Android N is here, sooner than anyone anticipated. This is just the first of many “previews” we’ll be getting before the official release this summer. Google has packed in a bunch of new features, fixes, and improvements in Android N. Some of the changes are very obvious, but there are a surprising amount of things you probably haven’t noticed. We’ll show you all the new Android N features you need to know about.
VIDEO: Hands-on with Android N
New Android Beta Program
The first thing you should know about Android N is Google has made it infinitely easier to install. Previous Developer Previews required users to manually install the update in a complicated process that requires you to completely wipe your phone. The new Android Beta Program makes the process stupid easy if you have a qualifying device.
Head on over to the Android Beta Program website and sign in with your Google account. You’ll see a list of your devices that qualify for the Android N Beta update. Click the ENROLL DEVICE button and agree to the terms. Google says the update could take up to 24 hours to appear on your device, but in our experience, it takes less than 5 minutes. You can check on your device by going to Settings > About phone > System updates.
Notifications look completely different
For a long time, Android notifications went unchanged. The last few version of Android have made some big changes to notifications, some of which have not been well received by users. Android N takes yet another stab at re-imagining notifications.
On the surface, they look completely different. Instead of cards we have “fullscreen” notifications that go from edge to edge, and there is no separation between different notifications. Multiple notifications from a single app are grouped together in a bundle.You can tap the top of the notification to fully expand it.
Maybe the best thing about the new notifications is Quick Reply. When you receive a notification for a messaging app that supports quick reply, there will be a button for “Reply” when expanded. Tapping Reply will open up an inline text box for you to type a response. When you tap the send button the notification is automatically removed.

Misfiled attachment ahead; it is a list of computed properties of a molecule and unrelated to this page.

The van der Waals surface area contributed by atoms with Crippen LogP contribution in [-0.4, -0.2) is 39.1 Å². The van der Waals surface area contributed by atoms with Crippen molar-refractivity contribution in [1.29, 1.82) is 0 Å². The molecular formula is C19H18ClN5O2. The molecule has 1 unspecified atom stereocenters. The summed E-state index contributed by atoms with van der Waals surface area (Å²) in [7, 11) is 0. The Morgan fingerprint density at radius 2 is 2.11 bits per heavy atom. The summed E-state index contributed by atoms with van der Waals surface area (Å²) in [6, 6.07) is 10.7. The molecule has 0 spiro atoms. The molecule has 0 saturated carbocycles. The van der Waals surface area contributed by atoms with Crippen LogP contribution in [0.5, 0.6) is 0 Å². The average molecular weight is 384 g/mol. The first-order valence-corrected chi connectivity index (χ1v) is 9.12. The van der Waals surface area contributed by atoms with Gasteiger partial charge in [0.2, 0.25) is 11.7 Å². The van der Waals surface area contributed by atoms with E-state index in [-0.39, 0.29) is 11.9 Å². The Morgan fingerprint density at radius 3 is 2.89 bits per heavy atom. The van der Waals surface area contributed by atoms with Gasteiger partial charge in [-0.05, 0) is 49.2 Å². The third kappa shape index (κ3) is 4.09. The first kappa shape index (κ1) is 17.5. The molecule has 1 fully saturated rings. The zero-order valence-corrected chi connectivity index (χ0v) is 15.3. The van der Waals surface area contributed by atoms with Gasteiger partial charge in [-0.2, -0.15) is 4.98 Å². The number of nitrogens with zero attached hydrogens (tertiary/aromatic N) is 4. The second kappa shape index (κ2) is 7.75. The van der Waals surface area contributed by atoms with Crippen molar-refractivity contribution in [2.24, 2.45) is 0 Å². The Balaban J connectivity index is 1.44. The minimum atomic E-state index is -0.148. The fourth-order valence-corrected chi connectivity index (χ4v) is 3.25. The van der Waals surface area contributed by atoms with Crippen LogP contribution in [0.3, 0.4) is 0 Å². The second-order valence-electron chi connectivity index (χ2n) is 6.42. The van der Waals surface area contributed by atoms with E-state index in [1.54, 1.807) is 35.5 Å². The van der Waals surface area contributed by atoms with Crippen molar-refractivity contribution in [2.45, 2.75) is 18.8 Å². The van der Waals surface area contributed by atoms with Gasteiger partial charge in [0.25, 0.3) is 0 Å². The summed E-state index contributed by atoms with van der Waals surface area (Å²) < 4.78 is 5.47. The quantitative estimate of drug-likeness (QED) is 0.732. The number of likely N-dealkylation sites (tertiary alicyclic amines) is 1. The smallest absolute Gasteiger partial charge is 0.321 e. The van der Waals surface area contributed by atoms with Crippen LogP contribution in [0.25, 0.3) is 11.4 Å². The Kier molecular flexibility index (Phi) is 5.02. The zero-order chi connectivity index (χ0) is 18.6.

Quick Settings Get More Powerful
Above the new notifications is the new Quick Toggles. Instead of being two swipes away, the toggles have been slimmed down and are always in the notification shade. A second swipe will expand the toggles and show more. You can swipe to the right to reveal the second page of toggles, or tap the EDIT button to customize the toggles.
The best feature of the new Quick Toggles is something you won’t see in the first preview. Google has added an API that will allow developers to create their own toggles. These toggles will live in the same area as the system toggles. Some apps try to do this with a permanent notification, but a custom toggle is a much better solution. We can’t wait to see what developers do with this API.
Multi-Window Mode is Finally Here
There are a lot of big new features in Android N, but this one might actually be the biggest. Android finally has support for multi-window mode. You can run two apps side-by-side in portrait or landscape mode. Google has done a really nice job with making this feature easy to use and really powerful.
Multi-window mode can be initiated from the Overview screen. Tap the Overview button to see the list of recently used apps. The first thing you’ll notice is the app cards are much bigger now. Instead of square cards you see basically the entire scaled-down app. Top start multi-window mode, long-press the title bar and drag it to the top of the screen. After you drop the first app into the top you’ll see a list of apps to choose from for the bottom half of the screen.